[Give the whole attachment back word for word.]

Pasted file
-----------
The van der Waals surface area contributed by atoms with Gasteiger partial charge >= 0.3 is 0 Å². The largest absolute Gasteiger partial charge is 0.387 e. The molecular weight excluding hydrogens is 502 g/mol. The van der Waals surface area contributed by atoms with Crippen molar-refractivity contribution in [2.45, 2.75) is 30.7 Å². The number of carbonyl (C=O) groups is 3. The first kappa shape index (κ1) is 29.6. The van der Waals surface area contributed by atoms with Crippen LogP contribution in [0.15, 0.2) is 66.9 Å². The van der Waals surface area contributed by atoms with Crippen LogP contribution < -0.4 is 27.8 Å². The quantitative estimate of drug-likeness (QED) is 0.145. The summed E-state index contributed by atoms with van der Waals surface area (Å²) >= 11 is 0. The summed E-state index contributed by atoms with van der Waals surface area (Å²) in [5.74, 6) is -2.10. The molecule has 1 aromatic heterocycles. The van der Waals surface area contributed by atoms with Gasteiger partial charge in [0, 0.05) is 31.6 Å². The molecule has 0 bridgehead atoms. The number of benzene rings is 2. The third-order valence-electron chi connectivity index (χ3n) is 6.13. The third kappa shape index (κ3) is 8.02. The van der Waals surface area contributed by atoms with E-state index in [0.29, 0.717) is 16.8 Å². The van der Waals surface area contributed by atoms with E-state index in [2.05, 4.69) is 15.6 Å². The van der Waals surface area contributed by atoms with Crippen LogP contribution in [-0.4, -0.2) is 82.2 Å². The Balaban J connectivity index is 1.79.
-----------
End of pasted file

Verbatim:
The van der Waals surface area contributed by atoms with Gasteiger partial charge >= 0.3 is 0 Å². The largest absolute Gasteiger partial charge is 0.387 e. The molecular weight excluding hydrogens is 502 g/mol. The van der Waals surface area contributed by atoms with Crippen molar-refractivity contribution in [2.45, 2.75) is 30.7 Å². The number of carbonyl (C=O) groups is 3. The first kappa shape index (κ1) is 29.6. The van der Waals surface area contributed by atoms with Crippen LogP contribution in [0.15, 0.2) is 66.9 Å². The van der Waals surface area contributed by atoms with Crippen LogP contribution < -0.4 is 27.8 Å². The quantitative estimate of drug-likeness (QED) is 0.145. The summed E-state index contributed by atoms with van der Waals surface area (Å²) >= 11 is 0. The summed E-state index contributed by atoms with van der Waals surface area (Å²) in [5.74, 6) is -2.10. The molecule has 1 aromatic heterocycles. The van der Waals surface area contributed by atoms with Gasteiger partial charge in [0, 0.05) is 31.6 Å². The molecule has 0 bridgehead atoms. The number of benzene rings is 2. The third-order valence-electron chi connectivity index (χ3n) is 6.13. The third kappa shape index (κ3) is 8.02. The van der Waals surface area contributed by atoms with E-state index in [0.29, 0.717) is 16.8 Å². The van der Waals surface area contributed by atoms with E-state index in [2.05, 4.69) is 15.6 Å². The van der Waals surface area contributed by atoms with Crippen LogP contribution in [-0.4, -0.2) is 82.2 Å². The Balaban J connectivity index is 1.79.